The results of the Brownell committee stated that, “the COMINT agencies today are in poor position to compete for the people they need.” These findings stated that essentially money was needed in order to obtain the proper personnel to achieve mission success. Eisenhower listened and began in earnest, to support the NSA through increased funding. With a $35 million headquarters building, nearly nine thousand employees and the “biggest most sophisticated computer complex in the world,” the United States was well on its way to having the capabilities it needed to be successful against its Cold War adversaries. (Andrews .pg 216)
To Infinity and Beyond
The projects, experiments and technological advances during the Cold War, produced some of the greatest results the US could have ever dreamed. Project Lightning gained the US a technologic advantage in the Cold War. In 1957, a budget of $25 million was used to support the computer research program. The goal of the project was far exceeded with the extending of circuitry capability by 1,000 percent. The NSA continued to receive incredible funding, and overtook Great Britain as the SIGINT superpower. COMINT Communications Relay Centers were set up in Alaska, Hawaii, Japan, Morocco, Okinawa, the Philippines, Taiwan, Turkey, the UK, and West Germany. With so many ears pointed towards the Iron Curtain, the US had the edge in the Cold War. (Andrews, pg 217) The SIGINT piece of the puzzle was handled, but intelligence for the US would need more than just decrypting communications.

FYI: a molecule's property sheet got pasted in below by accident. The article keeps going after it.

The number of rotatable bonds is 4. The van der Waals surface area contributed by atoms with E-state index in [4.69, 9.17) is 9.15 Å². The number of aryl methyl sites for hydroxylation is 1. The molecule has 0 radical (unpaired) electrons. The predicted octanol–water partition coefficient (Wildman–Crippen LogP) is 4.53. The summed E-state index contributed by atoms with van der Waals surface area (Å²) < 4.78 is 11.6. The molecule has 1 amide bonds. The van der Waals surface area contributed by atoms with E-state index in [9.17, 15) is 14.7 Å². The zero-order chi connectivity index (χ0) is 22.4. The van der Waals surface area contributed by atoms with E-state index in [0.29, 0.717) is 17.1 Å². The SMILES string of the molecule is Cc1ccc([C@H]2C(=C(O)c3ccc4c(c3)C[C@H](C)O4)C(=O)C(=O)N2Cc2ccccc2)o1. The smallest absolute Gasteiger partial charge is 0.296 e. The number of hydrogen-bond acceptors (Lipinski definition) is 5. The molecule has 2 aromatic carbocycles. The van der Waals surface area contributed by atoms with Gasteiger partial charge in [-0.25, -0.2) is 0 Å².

The next great project that would propel the United States was not another advance in SIGINT that had proved so critical to success through WWII and into the Cold War, but IMINT. The new president Eisenhower desired imagery intelligence of the Soviet Union through aerial reconnaissance. Arial photography had been used through WWI and WWII from the hot air balloon to bomber and fighter planes taking snaps of the battle field. Good imagery of the Iron Curtain was an issue at best; the US was losing aircraft while conducting penetration runs of the fringes of Soviet airspace. Eisenhower said in his frustration, “Our relative position in intelligence, compared to the Soviets, could scarcely have been worse. The Soviets enjoyed practically unimpeded access to information of a kind in which we were almost wholly lacking.”
The aircraft of choice was the use of a modified bomber to take imagery shots over the USSR. The RB-47 was equipped with cameras and a special system for detecting Soviet Early Warning Radar. The planes would skirt the airspace until a gap in radar coverage was found and then zoom inland as far as they could go. On one occasion they were able to collect on the city of Igarka, 450 miles inland! (Pedlow, pg 3) By 1950 the Soviets tightened up their airspace and began to shoot down US craft. Richard S. Leghorn had an idea for a “pre-D-Day” reconnaissance aircraft that could view the enemy before hostilities broke out. Later recalled to active duty due to the Korean War, Leghorn would have his chance at seeing his idea become a reality while serving in the Reconnaissance Systems Branch of the Wright Air Development Command at Dayton, Ohio. Leghorn’s primary idea was for high altitude flight. Over flight of the Soviet Air Defense would be the only way to get the IMINT that would be necessary. (Pedlow, pg 4)